Former Fed Governor Sees Light at the End of the Tunnel

Roger Ferguson offers take on retirement, investing

Let’s say I’m 60 years old and looking at retiring soon.  My 401(k) has gotten hammered. What would you tell me if I asked you for advice?

Well, three things.  One is there certainly is a reality — a number of people in that position are certainly going to have to think about postponing their retirement for a short period of time.

The second thing is, whenever you retire, whether it’s as you originally planned or longer, don’t let that change in your retirement plans change your big plan about how you’re going to live in retirement.  Because whenever you retire you will live, given what’s happening with demographics, another 25 or 30 years in retirement, so you still have to think about that as a very long period of time.

The third is continue to keep track of the basic ground rules of investing, saving and spending.  Investments still have to be diversified.  The nature of diversification might change as you get older, but the rules of diversification are still important.

Particularly for retired people, you have to plan on inflation and inflation risks, so that’s one of the components of diversification.  Obviously you have to really think about unexpected expenses in retirement, such as healthcare, and plan for that.

For people who are 60 or older, it may be too late to start saving, but generally speaking, planning for unexpected expenses and often healthcare expenses is the second leg of thinking about retirement.

You also have to think about what your basic must-have expenditures are going to be, for shelter, clothing, etc., and have a guaranteed income for those, and then maybe have one for things that are discretionary, perhaps more variable income.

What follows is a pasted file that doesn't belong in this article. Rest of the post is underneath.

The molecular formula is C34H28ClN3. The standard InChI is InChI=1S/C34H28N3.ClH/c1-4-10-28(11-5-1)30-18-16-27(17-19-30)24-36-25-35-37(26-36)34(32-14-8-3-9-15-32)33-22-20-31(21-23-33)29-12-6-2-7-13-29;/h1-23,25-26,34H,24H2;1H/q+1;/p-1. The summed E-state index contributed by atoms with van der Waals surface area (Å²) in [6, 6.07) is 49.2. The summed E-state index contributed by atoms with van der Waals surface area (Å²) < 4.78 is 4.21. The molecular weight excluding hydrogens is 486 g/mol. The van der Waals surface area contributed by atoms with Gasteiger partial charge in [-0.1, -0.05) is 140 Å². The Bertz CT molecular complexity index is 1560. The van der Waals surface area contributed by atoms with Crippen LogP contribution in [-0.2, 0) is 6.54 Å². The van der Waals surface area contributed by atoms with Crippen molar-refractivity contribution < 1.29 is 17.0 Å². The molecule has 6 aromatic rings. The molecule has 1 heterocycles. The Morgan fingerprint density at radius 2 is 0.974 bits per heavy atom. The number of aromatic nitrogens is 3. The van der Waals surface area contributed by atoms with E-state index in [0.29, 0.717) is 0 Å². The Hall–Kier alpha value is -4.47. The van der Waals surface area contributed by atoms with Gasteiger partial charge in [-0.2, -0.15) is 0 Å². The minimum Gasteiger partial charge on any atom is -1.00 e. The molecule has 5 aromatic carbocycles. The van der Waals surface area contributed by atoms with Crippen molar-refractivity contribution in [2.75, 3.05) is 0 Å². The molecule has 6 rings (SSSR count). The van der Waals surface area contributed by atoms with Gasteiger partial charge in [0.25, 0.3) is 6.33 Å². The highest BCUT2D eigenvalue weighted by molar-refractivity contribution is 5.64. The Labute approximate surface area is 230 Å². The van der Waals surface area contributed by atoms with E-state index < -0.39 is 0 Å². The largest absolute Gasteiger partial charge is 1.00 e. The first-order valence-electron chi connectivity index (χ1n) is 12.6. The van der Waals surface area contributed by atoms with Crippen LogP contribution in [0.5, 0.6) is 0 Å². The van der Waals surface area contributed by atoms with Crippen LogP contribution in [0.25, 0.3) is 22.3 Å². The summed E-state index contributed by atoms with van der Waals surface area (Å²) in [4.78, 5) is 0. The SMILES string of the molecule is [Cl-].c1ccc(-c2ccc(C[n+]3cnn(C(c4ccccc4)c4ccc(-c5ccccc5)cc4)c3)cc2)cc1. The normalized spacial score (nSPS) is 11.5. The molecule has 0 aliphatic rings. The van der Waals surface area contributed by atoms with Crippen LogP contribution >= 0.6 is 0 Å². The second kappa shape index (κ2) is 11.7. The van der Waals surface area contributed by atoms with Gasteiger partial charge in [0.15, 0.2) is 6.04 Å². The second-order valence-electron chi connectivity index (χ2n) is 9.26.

That translates into having a good annuity for the basic expenditures where you really need guaranteed income for life.  Then have other sources for the kind of expenditures in retirement that are much more discretionary, like travel.

What is going to lead us out of the recession? We were once a manufacturing-based economy — we could build anything and people wanted it.  Do you think clean tech is the direction manufacturing will go?

I think manufacturing will go more in that direction because that is what the consumer is demanding.  At the end of the day, those who are producing produce what it is that consumers want.  So, since there is now such a heightened  interest and concern about the economy and also about the environment, those two things I think will go together and there will be a real desire to have more green manufacturing, more clean tech, and probably other industries that we don’t even perceive of right now.

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